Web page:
Total private expenditure would decrease by $4.272 billion to $11.172 billion; and
Public expenditure on essential medicines would be $6.14 billion, representing 51% of the total$12 billion in total public expenditure.24 In further research conducted for the Patented Medicine Prices Review Board (PMPRB), Morgan examined the listing of the CLEAN Meds list across the public formularies in Canada for 2015 and found that the public plans listed 93% on average of the 125 medicines, and that this increased to 98% when weighted by drug plan costs.25 The Institute of Fiscal Studies and Democracy at the University of Ottawa has done a similar analysis of 128 medications on the CLEAN Meds list and coverage ranged across provinces from Manitoba at the bottom (with 88 covered completely and 8 requiring special authorization) to Quebec at the top with coverage of 121 items.26 This would suggest that one approach would be for the federal government to offer to cover universal coverage for essential medicines, which would cost at least $6 billion. There would be coordination issues with both public and private plans, as was the case when Ontario introduced OHIP + in early 2018 to extend coverage to persons under 25.27 This could be subsequently scaled up by adding coverage for additional medications. In terms of how pharmacare should be delivered, that will depend on how far the federal government wants to go. Could the federal government administer a national pharmacare program? It already controls levers including drug approval by Health Canada and price-setting through the PMPRB, and it provides the majority (70%) of funding to the Canadian Agency for Drugs and Technologies and Health which oversees the Common Drug Review.28 In May, 2015 Canadian Blood Services (CBS) CEO Dr. Graham Sher proposed that CBS could be considered as a model for national pharmacare, given its history of running a national (except Quebec) formulary of plasma protein drugs at no cost to patients.29 In his subsequent testimony to the HESA pharmacare study Sher described CBS’ success in negotiating price reductions through public tendering and bulk purchasing’ although he did also note that their formulary includes 45 brands and classes of plasma protein products, far fewer than the thousands of items in PT formularies.30 More recently Flood et al. have suggested that one option for pharmacare could involve the PT governments delegating authority to an arm’s-length agency similar to CBS that would purchase drugs and administer drug benefits.31 6 However, in the comuniqué following their June 2018 meeting the PT health Ministers emphasized that provinces and territories must retain responsibility for the design and delivery of public drug coverage…Quebec will maintain its own program and will receive comparable compensation if the federal government puts a pan-Canadian program in place.32 This was repeated by the Premiers in their communiqué three weeks later, which would suggest that a national agency approach is a non-starter. Moreover, none of the PT drug plans testified to the HESA pharmacare study. One issue that has received scant attention in all of the discussions about pharmacare since 2015 is the future role of private supplementary health insurance. When Medicare came in in the late 1960s, while the expenditures increased steadily, enrolment in non-profit medical insurance plans disappeared virtually overnight, dropping from 8.3 million enrollees in 1968 to 1.1 million in 1970 and none thereafter.33 This appears unlikely to happen to private insurance in the foreseeable future. For example, in the essential medicines modeling done by Morgan et al. the essential medicines would represent just 27% of total prescription drug expenditures and all public drug expenditures would account for 52% of the total.24 If the federal and PT governments were able to collectively “wave a magic wand” and come up with the PBO’s $19.3 billion and a purchasing and distribution strategy it seems likely that this would raise questions about the continued viability of the health insurance benefits industry. In their testimony to HESA, the Canadian Life and Health Insurance Association did allude to an impact on the industry should prescription drugs become a public program but was not specific.34 We have been unable to locate any international comparative literature on the structure of the health benefits industry. In 2017 CLHIA’s members paid out $11.3 billion in drug benefits, representing 44% of the $25.5 billion total. Dental benefits accounted for $8.1 billion, or 32% of the total.35 Dental benefits paid by CLHIA members accounted for two-thirds (65%) of the estimated total expenditures on dental benefits in Canada in 2017; just 6% were publicly funded.13 Socio-economic inequalities in access to dental care are well-documented36, but this issue is nowhere on the public policy agenda. In addition, any transition from private to public coverage will require some administrative coordination. As noted above, Morgan et al. estimated that an essential medicines approach would reduce private spending by $4.2 billion, a large proportion of which would be currently paid for by private insurance.24 Which drugs should be covered/how much variability across jurisdictions should there be? In terms of which drugs should be covered, the CMA believes that optimal prescribing is the prescription of a drug that is:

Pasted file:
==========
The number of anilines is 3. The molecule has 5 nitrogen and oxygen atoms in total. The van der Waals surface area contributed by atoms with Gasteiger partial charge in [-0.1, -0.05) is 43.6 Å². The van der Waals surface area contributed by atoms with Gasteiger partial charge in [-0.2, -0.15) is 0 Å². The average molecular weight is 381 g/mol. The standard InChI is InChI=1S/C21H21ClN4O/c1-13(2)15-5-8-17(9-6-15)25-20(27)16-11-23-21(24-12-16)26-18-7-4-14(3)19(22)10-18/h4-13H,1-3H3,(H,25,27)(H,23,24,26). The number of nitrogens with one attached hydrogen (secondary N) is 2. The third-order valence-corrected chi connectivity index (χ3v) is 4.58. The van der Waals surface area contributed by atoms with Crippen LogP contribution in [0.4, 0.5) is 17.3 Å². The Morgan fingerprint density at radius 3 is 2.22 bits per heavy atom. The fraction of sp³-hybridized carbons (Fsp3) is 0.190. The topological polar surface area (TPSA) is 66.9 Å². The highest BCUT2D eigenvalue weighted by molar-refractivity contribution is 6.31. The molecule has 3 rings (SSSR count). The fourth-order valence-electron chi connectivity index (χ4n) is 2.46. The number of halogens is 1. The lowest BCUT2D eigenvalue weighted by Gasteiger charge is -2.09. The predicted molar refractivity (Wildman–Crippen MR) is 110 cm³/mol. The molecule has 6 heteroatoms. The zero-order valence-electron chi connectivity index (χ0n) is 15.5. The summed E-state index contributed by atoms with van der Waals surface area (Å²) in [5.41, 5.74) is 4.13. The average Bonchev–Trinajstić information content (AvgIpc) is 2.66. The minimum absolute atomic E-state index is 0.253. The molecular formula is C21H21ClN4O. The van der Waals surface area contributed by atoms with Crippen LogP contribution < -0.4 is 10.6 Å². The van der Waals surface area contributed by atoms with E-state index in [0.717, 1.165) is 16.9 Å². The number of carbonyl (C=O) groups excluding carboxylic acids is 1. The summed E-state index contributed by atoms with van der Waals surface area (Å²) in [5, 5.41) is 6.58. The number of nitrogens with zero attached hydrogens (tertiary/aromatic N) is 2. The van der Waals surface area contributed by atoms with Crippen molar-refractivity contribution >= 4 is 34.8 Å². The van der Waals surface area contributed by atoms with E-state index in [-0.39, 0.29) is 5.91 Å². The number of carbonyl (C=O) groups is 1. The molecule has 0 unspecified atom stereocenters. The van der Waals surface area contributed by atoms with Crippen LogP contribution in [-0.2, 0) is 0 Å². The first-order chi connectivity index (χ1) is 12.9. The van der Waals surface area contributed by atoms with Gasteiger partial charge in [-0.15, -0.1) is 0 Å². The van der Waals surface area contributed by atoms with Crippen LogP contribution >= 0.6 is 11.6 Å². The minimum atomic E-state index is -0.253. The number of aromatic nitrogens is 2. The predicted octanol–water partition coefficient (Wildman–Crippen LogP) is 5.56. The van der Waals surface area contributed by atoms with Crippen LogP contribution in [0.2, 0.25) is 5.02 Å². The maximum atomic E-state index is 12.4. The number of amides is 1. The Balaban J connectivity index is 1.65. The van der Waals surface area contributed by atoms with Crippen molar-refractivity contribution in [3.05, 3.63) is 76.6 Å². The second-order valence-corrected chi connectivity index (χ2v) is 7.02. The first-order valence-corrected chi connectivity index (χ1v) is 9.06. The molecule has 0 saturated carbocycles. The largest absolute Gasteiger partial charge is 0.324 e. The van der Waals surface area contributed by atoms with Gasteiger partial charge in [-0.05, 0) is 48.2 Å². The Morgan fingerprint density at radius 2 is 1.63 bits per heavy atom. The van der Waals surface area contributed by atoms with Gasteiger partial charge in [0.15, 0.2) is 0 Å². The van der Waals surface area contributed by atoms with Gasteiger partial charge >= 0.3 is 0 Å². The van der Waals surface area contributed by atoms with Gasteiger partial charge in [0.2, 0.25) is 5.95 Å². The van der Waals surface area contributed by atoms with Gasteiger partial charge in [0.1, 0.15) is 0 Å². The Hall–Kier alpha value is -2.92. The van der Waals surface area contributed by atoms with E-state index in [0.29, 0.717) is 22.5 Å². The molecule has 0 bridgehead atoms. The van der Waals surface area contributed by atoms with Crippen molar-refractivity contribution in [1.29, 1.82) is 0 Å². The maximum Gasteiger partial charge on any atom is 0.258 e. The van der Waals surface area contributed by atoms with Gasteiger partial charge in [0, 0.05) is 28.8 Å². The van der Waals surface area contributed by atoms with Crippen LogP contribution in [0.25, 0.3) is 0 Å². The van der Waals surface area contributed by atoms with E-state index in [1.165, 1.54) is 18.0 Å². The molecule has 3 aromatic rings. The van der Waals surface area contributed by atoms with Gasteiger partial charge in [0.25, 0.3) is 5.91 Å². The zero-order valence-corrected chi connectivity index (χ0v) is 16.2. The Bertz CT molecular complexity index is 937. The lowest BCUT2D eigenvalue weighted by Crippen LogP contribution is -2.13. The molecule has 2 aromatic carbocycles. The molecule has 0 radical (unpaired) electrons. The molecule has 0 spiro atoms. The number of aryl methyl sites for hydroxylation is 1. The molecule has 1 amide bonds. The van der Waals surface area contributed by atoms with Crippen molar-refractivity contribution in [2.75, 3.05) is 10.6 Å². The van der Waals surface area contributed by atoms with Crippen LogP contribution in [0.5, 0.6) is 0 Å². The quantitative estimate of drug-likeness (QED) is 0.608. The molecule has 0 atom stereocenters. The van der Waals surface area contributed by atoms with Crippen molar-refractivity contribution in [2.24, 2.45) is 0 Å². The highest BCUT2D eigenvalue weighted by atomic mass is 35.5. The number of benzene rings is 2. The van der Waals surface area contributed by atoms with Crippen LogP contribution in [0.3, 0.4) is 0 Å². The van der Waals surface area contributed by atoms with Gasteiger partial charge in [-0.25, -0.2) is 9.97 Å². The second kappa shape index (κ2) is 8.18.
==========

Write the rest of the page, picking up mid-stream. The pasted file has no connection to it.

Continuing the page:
The most clinically appropriate for the patient’s condition;
Safe and effective;